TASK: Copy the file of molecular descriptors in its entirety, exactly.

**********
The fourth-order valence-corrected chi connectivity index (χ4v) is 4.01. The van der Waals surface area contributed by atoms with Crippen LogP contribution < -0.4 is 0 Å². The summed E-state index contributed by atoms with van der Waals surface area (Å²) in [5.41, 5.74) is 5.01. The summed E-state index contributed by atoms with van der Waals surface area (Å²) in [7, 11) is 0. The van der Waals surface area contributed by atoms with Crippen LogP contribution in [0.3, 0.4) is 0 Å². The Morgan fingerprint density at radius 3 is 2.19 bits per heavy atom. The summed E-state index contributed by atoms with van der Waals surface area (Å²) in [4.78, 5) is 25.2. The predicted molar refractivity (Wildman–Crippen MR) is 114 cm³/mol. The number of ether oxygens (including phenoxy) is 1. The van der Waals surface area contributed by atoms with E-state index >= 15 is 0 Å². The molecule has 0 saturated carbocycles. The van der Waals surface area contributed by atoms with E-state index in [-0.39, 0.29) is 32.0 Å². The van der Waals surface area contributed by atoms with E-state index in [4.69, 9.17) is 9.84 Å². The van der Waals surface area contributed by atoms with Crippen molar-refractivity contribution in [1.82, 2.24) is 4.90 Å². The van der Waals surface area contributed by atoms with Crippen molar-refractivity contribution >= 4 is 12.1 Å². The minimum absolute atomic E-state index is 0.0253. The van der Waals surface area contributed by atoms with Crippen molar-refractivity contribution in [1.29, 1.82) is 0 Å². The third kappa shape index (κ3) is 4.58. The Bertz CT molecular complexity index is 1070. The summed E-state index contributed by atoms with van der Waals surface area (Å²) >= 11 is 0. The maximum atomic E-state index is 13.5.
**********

The fourth-order valence-corrected chi connectivity index (χ4v) is 4.01. The van der Waals surface area contributed by atoms with Crippen LogP contribution < -0.4 is 0 Å². The summed E-state index contributed by atoms with van der Waals surface area (Å²) in [5.41, 5.74) is 5.01. The summed E-state index contributed by atoms with van der Waals surface area (Å²) in [7, 11) is 0. The van der Waals surface area contributed by atoms with Crippen LogP contribution in [0.3, 0.4) is 0 Å². The Morgan fingerprint density at radius 3 is 2.19 bits per heavy atom. The summed E-state index contributed by atoms with van der Waals surface area (Å²) in [4.78, 5) is 25.2. The predicted molar refractivity (Wildman–Crippen MR) is 114 cm³/mol. The number of ether oxygens (including phenoxy) is 1. The van der Waals surface area contributed by atoms with E-state index >= 15 is 0 Å². The molecule has 0 saturated carbocycles. The van der Waals surface area contributed by atoms with E-state index in [-0.39, 0.29) is 32.0 Å². The van der Waals surface area contributed by atoms with E-state index in [4.69, 9.17) is 9.84 Å². The van der Waals surface area contributed by atoms with Crippen molar-refractivity contribution in [1.82, 2.24) is 4.90 Å². The van der Waals surface area contributed by atoms with Crippen molar-refractivity contribution >= 4 is 12.1 Å². The minimum absolute atomic E-state index is 0.0253. The van der Waals surface area contributed by atoms with Crippen molar-refractivity contribution in [1.29, 1.82) is 0 Å². The third kappa shape index (κ3) is 4.58. The Bertz CT molecular complexity index is 1070. The summed E-state index contributed by atoms with van der Waals surface area (Å²) >= 11 is 0. The maximum atomic E-state index is 13.5.